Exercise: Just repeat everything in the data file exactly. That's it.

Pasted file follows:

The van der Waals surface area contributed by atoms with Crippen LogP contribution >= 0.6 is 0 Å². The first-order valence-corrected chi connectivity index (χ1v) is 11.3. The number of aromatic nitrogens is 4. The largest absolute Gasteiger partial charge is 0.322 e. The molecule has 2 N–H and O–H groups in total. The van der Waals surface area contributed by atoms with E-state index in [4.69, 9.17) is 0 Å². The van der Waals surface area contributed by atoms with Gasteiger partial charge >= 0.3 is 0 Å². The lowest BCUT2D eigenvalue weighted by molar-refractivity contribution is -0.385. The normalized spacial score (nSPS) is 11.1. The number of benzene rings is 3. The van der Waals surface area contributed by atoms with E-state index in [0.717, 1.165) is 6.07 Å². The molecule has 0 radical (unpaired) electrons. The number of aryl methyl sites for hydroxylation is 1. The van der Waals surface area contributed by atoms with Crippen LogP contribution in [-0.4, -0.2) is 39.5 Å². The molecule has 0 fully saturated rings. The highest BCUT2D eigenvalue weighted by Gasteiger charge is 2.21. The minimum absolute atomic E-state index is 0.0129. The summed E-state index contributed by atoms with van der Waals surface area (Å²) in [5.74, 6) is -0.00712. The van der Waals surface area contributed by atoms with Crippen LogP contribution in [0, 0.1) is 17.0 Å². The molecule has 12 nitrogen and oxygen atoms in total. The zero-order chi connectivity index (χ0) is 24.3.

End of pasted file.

The van der Waals surface area contributed by atoms with Crippen LogP contribution >= 0.6 is 0 Å². The first-order valence-corrected chi connectivity index (χ1v) is 11.3. The number of aromatic nitrogens is 4. The largest absolute Gasteiger partial charge is 0.322 e. The molecule has 2 N–H and O–H groups in total. The van der Waals surface area contributed by atoms with E-state index in [4.69, 9.17) is 0 Å². The van der Waals surface area contributed by atoms with Gasteiger partial charge >= 0.3 is 0 Å². The lowest BCUT2D eigenvalue weighted by molar-refractivity contribution is -0.385. The normalized spacial score (nSPS) is 11.1. The number of benzene rings is 3. The van der Waals surface area contributed by atoms with E-state index in [0.717, 1.165) is 6.07 Å². The molecule has 0 radical (unpaired) electrons. The number of aryl methyl sites for hydroxylation is 1. The van der Waals surface area contributed by atoms with Crippen LogP contribution in [-0.4, -0.2) is 39.5 Å². The molecule has 0 fully saturated rings. The highest BCUT2D eigenvalue weighted by Gasteiger charge is 2.21. The minimum absolute atomic E-state index is 0.0129. The summed E-state index contributed by atoms with van der Waals surface area (Å²) in [5.74, 6) is -0.00712. The van der Waals surface area contributed by atoms with Crippen LogP contribution in [0, 0.1) is 17.0 Å². The molecule has 12 nitrogen and oxygen atoms in total. The zero-order chi connectivity index (χ0) is 24.3.